RFC: HydraNode Networking Scheduler (v1)

Abstract

This document describes the packet scheduler used in HydraNode core. The scheduler performs fair packet queueing and bandwidth management between multiple networking modules with varying priorities.

Contents

1. Priority scores
2. Packet and connection scheduling

1. Priority scores (PC)

Every request, be it a connection, or a packet, has a priority score attached to it. The base score starts out at 0. The lowest possible PC is -100, the highest is +100. Scores that exceed that range are truncated to within that range.

The following modifiers apply to PC:

2. Packet and connection scheduling

2.1 Connections scheduling

Frontend requests a new connection from scheduler. The scheduler checks if there are any free connection slots open right now. If there are any, it grants the request. If there are no free connections available at this time, the request is marked pending. Every time a connection is lost (disconnected), the pending connections queue must be scanned for pending requests, and the highest ranking request granted.

2.2 Downstream scheduling

Whenever incoming data is detected in one of the scheduled sockets, the scheduler must verify that there is indeed free bandwidth to receive the data sent to us. If there is no free bandwidth at the time, the socket must be inserted into readable sockets queue. Whenever additional bandwidth frees up, the data is read out from the socket and buffered internally within the scheduler. After that, notification is submitted to the owner of the socket that the data is ready to be retrieved. Basically, we will have a method that is called during each event loop, and which performs the following operations:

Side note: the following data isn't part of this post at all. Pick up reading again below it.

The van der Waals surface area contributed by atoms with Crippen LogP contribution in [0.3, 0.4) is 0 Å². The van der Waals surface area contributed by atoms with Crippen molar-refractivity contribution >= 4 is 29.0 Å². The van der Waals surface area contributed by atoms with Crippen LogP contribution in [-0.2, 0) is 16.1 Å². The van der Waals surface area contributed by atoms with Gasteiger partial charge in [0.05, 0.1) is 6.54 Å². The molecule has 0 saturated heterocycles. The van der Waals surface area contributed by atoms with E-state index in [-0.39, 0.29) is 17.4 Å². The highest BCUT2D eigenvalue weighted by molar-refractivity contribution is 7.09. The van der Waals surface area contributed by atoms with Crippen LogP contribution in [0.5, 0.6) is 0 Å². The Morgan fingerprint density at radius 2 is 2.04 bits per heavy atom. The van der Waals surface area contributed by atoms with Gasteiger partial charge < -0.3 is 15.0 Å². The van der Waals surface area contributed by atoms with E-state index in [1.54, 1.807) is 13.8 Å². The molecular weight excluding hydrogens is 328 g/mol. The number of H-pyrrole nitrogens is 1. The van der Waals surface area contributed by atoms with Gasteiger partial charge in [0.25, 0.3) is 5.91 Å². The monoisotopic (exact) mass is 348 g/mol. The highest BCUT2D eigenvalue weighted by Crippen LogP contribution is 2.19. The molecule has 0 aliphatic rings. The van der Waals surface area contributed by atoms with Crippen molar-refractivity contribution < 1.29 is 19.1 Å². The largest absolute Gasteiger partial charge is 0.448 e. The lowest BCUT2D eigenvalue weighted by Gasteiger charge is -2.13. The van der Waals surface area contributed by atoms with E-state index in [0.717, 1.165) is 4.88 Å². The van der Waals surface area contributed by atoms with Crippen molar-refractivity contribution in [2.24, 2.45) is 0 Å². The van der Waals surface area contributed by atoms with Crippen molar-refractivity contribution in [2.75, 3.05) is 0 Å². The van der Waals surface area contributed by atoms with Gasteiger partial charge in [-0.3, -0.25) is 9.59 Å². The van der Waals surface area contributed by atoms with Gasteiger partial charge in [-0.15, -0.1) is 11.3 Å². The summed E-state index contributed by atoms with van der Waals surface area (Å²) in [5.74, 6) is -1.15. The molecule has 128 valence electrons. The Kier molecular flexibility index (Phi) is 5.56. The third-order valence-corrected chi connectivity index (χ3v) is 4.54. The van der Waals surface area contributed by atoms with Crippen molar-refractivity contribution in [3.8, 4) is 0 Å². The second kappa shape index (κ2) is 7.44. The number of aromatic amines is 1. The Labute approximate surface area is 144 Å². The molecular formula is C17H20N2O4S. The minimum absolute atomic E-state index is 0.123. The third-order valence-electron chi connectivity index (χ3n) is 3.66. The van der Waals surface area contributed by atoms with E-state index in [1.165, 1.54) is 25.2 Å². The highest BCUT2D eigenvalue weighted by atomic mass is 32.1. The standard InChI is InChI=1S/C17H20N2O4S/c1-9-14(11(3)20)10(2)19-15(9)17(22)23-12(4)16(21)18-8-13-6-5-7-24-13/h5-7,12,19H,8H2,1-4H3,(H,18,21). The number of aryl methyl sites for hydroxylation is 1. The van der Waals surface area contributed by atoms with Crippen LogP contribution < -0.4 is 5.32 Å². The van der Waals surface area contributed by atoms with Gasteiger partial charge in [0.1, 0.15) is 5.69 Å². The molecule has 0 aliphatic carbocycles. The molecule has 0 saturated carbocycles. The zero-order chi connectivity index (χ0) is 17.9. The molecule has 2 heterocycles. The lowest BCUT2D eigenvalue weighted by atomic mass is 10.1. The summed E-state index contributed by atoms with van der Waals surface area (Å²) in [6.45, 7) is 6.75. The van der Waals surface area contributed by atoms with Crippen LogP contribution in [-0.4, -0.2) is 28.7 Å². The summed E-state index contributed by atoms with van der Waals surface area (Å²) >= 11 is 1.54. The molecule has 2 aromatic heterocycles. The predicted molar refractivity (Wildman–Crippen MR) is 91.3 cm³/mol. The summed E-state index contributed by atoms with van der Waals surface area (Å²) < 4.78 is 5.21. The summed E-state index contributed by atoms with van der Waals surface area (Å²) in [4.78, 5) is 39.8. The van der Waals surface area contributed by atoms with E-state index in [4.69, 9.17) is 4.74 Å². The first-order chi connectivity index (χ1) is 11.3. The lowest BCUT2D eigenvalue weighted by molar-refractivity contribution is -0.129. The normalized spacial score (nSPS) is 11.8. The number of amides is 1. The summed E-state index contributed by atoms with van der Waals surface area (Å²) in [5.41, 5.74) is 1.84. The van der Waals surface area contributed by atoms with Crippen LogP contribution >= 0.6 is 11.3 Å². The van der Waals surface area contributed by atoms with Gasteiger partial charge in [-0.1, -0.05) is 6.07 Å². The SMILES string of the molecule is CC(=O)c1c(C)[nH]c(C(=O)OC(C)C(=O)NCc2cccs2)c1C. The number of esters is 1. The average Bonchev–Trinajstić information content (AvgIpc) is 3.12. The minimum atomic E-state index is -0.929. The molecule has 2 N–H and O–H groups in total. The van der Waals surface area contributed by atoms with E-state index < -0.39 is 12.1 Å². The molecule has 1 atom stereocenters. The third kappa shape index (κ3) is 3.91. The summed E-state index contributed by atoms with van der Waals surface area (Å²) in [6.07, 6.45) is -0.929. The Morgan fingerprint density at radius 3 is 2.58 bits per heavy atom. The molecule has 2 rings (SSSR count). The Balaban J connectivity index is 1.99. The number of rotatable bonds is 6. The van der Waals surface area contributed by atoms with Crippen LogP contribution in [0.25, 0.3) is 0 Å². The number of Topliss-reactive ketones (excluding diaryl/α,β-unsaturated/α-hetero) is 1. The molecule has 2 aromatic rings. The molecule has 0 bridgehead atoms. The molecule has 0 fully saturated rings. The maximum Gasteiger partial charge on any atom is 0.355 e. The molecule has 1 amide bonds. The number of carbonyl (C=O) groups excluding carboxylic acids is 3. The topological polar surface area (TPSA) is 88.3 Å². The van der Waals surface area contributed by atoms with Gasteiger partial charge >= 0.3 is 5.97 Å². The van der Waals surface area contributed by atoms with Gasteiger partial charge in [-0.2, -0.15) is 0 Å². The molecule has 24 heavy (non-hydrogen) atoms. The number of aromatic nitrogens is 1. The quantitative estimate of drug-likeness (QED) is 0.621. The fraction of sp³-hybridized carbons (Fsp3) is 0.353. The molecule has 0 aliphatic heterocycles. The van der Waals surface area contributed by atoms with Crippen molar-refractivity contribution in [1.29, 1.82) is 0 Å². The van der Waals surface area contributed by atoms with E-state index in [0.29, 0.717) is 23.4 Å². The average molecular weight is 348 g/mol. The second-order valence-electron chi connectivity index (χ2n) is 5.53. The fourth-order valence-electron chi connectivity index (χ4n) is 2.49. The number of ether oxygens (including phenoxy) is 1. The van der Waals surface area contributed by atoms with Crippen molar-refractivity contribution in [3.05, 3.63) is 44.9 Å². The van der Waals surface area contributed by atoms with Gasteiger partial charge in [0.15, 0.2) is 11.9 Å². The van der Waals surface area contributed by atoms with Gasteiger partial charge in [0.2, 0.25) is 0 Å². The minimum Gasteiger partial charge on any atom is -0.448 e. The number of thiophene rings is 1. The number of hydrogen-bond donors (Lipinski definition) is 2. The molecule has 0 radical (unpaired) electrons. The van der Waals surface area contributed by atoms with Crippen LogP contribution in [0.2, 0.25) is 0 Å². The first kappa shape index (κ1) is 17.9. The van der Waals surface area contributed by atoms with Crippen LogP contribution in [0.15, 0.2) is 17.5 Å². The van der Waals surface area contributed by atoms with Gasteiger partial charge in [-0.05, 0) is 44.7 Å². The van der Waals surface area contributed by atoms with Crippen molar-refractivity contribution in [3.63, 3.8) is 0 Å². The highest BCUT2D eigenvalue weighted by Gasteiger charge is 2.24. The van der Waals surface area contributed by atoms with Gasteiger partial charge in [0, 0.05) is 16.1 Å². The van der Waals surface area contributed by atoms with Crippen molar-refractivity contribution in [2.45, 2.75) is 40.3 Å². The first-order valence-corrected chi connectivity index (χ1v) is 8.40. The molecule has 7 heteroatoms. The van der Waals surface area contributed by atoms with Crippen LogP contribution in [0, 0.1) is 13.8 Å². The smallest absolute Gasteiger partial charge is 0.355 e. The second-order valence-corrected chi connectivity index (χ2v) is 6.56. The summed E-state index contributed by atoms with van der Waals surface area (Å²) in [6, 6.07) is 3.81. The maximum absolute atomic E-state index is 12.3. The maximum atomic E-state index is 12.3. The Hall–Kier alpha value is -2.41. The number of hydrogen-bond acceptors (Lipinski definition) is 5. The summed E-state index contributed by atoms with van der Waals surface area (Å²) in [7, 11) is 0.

Repeat until either all readable sockets have been read from. Note that ideally, we should not have to abort the above loop at any time because of running out of spare bandwidth, since we'r dividing the bandwidth always fairly between all sockets, thus each pending socket should at least get some data read from. However, it is possible that this thing is running at very high resolution, and the data amounts here are too small to be divided evenly (for example, 3 bytes between 5 sockets). Thus it is up to implementation to deal with the situation. However, it is recommended that the scheduler wouldn't run on so high resolutions, due to the performance hit inherent from this.

2.3 Upstream scheduling

Whenever a request to send out data is submitted to scheduler, the packet is inserted into scheduler internal buffer, and the function should immediately return to the caller. During each event loop, the packet queue is scanned for pending packets, and the following done: It is possible that not all of the appointed amount could be transmitted, either because the receiver couldn't receive so fast, or because of local networking problems. In that case, also the remainder of the bandwidth must be re-scheduled between the remainder of the packets.